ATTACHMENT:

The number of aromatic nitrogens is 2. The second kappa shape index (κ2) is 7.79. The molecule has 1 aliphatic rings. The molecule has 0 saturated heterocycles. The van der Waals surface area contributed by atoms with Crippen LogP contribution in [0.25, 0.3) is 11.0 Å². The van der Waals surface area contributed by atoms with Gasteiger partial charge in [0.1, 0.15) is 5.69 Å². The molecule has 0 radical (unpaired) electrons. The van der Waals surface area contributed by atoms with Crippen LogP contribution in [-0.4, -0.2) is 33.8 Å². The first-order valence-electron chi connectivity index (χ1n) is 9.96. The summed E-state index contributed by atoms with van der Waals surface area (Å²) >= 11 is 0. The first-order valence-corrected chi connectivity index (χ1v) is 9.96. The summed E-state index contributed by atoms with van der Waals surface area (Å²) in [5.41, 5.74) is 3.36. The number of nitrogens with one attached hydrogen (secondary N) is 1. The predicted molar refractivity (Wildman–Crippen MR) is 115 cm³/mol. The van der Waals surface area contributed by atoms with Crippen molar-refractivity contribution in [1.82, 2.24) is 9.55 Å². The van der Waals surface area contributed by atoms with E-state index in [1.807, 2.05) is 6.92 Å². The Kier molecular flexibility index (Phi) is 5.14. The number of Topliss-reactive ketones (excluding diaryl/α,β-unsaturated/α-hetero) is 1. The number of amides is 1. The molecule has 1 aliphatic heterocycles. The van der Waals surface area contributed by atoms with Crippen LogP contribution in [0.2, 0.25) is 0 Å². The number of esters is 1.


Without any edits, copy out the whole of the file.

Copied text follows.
The number of aromatic nitrogens is 2. The second kappa shape index (κ2) is 7.79. The molecule has 1 aliphatic rings. The molecule has 0 saturated heterocycles. The van der Waals surface area contributed by atoms with Crippen LogP contribution in [0.25, 0.3) is 11.0 Å². The van der Waals surface area contributed by atoms with Gasteiger partial charge in [0.1, 0.15) is 5.69 Å². The molecule has 0 radical (unpaired) electrons. The van der Waals surface area contributed by atoms with Crippen LogP contribution in [-0.4, -0.2) is 33.8 Å². The first-order valence-electron chi connectivity index (χ1n) is 9.96. The summed E-state index contributed by atoms with van der Waals surface area (Å²) >= 11 is 0. The first-order valence-corrected chi connectivity index (χ1v) is 9.96. The summed E-state index contributed by atoms with van der Waals surface area (Å²) in [5.41, 5.74) is 3.36. The number of nitrogens with one attached hydrogen (secondary N) is 1. The predicted molar refractivity (Wildman–Crippen MR) is 115 cm³/mol. The van der Waals surface area contributed by atoms with Crippen molar-refractivity contribution in [1.82, 2.24) is 9.55 Å². The van der Waals surface area contributed by atoms with E-state index in [1.807, 2.05) is 6.92 Å². The Kier molecular flexibility index (Phi) is 5.14. The number of Topliss-reactive ketones (excluding diaryl/α,β-unsaturated/α-hetero) is 1. The number of amides is 1. The molecule has 1 aliphatic heterocycles. The van der Waals surface area contributed by atoms with Crippen LogP contribution in [0.2, 0.25) is 0 Å². The number of esters is 1.